A meteorite from Mars that landed on Earth in 2011 contains a carbon compound that is biological in origin
NASA rover Curiosity is beavering away up on Mars, examining rocks, drilling holes, checking out the weather — but it’s not just up there to look at the planet’s hospitability for humans. It’s also looking for conditions favourable for life; not now, but in the past, when Mars may have been home to extraterrestrial microbes.
But maybe the answer is right here on Earth, after all — in the form of a meteorite.
Tissint landed in the desert of Guelmim-Es Semara, Morocco, on July 18, 2011. It was thrown from the surface of Mars by an asteroid collision some 700,000 years ago — and there is no other meteorite quite like it. The 7-11 kilogram grey rock — seared glassy black on the outside by the heat of entry, called a fusion crust — showed evidence of water. It was riddled with tiny fissures, into which water had deposited material.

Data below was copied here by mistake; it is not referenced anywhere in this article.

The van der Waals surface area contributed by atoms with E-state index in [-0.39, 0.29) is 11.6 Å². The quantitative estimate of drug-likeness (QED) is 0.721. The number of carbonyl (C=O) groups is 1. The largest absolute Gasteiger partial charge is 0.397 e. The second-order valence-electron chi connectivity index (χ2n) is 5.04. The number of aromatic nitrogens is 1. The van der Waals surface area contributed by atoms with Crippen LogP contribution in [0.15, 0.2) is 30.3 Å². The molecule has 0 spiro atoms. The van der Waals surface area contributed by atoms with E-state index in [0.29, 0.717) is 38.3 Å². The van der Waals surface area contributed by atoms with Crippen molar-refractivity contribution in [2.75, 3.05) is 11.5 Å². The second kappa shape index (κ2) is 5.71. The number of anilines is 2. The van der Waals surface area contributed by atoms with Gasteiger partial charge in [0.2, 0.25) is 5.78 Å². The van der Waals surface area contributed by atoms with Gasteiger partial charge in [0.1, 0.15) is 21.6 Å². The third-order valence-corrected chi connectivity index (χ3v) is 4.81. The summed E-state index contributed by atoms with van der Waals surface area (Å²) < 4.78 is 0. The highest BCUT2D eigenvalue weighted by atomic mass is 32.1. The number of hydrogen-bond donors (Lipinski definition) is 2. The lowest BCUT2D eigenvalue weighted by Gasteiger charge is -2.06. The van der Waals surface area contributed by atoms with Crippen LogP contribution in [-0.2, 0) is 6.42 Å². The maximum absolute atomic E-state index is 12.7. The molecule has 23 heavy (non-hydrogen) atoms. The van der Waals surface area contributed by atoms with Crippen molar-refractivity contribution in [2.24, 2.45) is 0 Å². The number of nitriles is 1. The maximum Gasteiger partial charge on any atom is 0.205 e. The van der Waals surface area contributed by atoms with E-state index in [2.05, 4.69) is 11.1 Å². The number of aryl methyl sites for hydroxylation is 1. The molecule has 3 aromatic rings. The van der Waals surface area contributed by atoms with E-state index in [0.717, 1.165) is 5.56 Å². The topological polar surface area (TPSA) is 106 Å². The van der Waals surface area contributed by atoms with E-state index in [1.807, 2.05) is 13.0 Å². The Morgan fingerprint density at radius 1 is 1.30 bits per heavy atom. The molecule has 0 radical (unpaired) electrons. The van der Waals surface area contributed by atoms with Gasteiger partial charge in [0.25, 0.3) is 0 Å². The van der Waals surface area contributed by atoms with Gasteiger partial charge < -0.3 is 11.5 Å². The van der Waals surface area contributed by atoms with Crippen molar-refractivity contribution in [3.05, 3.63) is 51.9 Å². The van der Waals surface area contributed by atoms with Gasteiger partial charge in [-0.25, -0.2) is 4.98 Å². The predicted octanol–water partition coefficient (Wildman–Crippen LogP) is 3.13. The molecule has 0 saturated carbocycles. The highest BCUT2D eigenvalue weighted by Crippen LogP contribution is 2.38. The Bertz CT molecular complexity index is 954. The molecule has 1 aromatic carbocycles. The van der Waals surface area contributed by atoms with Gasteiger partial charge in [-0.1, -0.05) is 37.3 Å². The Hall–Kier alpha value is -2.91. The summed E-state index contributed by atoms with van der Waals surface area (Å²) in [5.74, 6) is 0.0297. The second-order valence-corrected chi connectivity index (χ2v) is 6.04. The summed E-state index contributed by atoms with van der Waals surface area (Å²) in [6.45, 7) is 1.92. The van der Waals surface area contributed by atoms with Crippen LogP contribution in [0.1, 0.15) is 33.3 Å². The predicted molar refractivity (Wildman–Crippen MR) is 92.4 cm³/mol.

This material, on analysis, turned out to be an organic carbon compound — one that was biological in origin. It is not the only meteorite in which organic carbon has been found, but the debate has always centered on whether the carbon was deposited before or after the meteorite in question landed on Earth — to wit, whether it is terrestrial or extraterrestrial in origin. . . .